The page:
Come back to England in the year 1277 and meet Hastings of Trent and Severin of Langthorne, two strangers joined in marriage. Hastings is an heiress and Severin is the warrior whom the dying Earl of Oxborough has selected to assume his title, properties, possessions, and his daughter. It is Severin's duty to sire children, to bring strong new blood to the line, and keep Oxborough powerful.
Hastings thinks he's cold-blooded, severe, merciless. Severin doesn't smile, he looks capable of cruelty, he inspires fear. Then a marten appears over the top of his tunic.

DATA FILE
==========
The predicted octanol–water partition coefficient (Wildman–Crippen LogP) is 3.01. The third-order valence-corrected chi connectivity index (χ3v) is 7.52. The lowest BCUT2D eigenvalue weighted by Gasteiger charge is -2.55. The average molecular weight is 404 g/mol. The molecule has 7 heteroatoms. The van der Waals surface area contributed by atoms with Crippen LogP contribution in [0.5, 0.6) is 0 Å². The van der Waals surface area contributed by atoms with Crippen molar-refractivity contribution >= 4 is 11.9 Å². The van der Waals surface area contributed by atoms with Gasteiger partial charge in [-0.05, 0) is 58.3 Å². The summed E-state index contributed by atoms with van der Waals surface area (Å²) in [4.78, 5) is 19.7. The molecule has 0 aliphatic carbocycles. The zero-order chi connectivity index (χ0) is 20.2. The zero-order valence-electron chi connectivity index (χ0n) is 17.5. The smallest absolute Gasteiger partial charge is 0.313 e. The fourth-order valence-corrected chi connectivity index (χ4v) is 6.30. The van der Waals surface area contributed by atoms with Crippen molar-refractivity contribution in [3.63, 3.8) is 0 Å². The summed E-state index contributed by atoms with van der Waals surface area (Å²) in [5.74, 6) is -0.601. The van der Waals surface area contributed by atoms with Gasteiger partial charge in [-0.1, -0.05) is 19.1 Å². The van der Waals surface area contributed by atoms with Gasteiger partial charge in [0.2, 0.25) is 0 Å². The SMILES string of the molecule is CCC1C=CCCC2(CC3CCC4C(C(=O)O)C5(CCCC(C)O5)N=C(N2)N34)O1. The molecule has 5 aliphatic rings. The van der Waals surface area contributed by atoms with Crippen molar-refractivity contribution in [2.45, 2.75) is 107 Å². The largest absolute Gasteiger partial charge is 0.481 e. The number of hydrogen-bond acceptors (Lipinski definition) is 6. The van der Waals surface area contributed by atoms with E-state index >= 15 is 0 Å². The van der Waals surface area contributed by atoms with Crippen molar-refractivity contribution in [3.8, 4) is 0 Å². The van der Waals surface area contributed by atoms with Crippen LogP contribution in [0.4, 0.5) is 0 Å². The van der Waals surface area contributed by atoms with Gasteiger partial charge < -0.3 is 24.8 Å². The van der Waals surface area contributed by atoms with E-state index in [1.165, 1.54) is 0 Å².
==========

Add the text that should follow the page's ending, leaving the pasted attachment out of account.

Now, who can be afraid of a man who carries a marten in his tunic?
(What is a marten, you ask? A marten is a sable; a sable is a weasel. What is a weasel, you ask. See marten.)
As for Hastings, Severin believes she should be obedient, submissive, malleable. She should speak softly and do whatever he wants, immediately.
Both are in for a surprise.
Sweeping you through this medieval adventure are the and other richly drawn characters, among them Gilbert the goat and Alfred the Healer's cat. And of course, there is Trist, the marten, perhaps the most richly drawn of all. And what, you will ask, is this mysterious place called Rosehaven?
I hope you enjoy reading Rosehaven as much as I enjoyed writing it.
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